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Regional themes > Migration Last update: 2020-11-27  

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Save the Children

Children on the move:
Protecting unaccompanied migrant children in South Africa and the region

Save the Children (UK)


SARPN acknowledges Save the Children UK as a source of this document:
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Executive summary

This report is based on a number of key studies under taken by Save the Children (SC) from 2003 to the present day in the southern African region. The report challenges the common understanding that child migration entails trafficking and refugee movement, and demonstrates that children often cross borders unaccompanied, as a survival strategy.

The report focuses on South Africa and its response to unaccompanied migrant children (UMC). This is ostensibly owing to the fact that South Africa is a popular destination country and therefore should provide more comprehensive support to UMC in order to ensure their protection.

Central to the recommendations made in this report are the following understandings:

  • Further research into UMC is required. It is difficult for policy-makers and programmers to build effective strategies and action plans without sufficient evidence.

  • Advocacy around UMC is required in order to ensure that key issues addressing their plight are included in international, regional and national level agendas, and are not confined to child trafficking contexts.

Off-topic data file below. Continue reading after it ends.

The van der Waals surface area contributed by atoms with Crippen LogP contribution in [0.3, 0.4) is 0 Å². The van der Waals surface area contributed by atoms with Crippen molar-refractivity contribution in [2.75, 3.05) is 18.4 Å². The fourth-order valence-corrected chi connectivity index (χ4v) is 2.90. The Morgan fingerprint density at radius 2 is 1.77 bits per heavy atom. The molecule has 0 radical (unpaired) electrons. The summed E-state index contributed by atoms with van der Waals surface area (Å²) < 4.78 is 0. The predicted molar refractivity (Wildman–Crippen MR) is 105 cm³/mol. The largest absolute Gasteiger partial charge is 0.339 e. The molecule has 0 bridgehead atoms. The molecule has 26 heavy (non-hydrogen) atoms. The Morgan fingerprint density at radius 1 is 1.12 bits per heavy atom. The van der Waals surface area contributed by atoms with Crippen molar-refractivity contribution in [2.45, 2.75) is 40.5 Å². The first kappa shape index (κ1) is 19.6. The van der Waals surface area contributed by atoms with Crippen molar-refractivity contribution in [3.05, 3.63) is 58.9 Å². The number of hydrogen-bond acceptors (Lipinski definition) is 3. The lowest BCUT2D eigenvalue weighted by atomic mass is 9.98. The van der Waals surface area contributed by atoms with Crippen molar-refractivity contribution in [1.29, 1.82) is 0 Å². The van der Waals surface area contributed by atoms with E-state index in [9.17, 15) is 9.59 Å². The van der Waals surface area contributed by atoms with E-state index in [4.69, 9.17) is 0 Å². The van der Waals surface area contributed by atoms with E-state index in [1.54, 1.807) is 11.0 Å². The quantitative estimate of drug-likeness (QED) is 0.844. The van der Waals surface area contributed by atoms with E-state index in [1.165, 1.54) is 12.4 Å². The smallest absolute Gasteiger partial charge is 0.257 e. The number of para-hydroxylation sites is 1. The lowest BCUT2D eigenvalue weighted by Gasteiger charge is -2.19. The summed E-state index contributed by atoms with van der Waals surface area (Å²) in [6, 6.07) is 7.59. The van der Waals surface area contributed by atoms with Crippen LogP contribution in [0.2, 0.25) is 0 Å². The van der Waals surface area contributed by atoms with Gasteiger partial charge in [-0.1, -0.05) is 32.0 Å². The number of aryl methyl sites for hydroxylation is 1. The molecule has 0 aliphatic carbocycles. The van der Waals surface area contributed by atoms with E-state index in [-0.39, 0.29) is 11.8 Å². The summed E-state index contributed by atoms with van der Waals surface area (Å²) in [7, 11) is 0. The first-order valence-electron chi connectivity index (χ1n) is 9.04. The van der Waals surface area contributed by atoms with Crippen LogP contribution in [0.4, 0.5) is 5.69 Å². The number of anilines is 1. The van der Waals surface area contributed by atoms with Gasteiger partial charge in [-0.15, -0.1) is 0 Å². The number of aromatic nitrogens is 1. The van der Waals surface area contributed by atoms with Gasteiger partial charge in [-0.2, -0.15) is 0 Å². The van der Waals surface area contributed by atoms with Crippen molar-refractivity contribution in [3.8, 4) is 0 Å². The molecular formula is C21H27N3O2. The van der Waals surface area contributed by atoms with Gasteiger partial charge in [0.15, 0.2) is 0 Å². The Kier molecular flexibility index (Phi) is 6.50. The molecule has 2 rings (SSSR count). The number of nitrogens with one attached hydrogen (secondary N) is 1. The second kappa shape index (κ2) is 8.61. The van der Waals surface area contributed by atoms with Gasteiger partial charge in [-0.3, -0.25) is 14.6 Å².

• Children in several countries in southern Africa are migrating because of chronic poverty and the death of parents and caregivers, in part from HIV and Aids. These factors are often exacerbated by droughts and political instability.

  • We need to ensure that children are able to participate in the debates, policy-making and planning that affect them. This is necessary in order for effective strategies and interventions to protect UMC to be developed.
The following key aspects of child migration are identified and discussed, and recommendations based on these are given:

  • Defining an unaccompanied migrant child: The report seeks to develop a definition of an unaccompanied migrant child that can guide policy, programming and advocacy while remaining flexible and inclusive. It also distinguishes UMC from children who have been trafficked.

  • Avoiding the term ‘illegal’: The report advises the avoidance of the use of terms that incorrectly label UMC or contribute to discrimination or xenophobia. Children should be referred to as ‘undocumented’ rather than ‘illegal’, in conjunction with existing international, regional and national conventions, policies and legislation, which work to ensure that migrant children are not criminalised. More generally, an approach centring around ensuring that children’s rights are not abused is emphasised.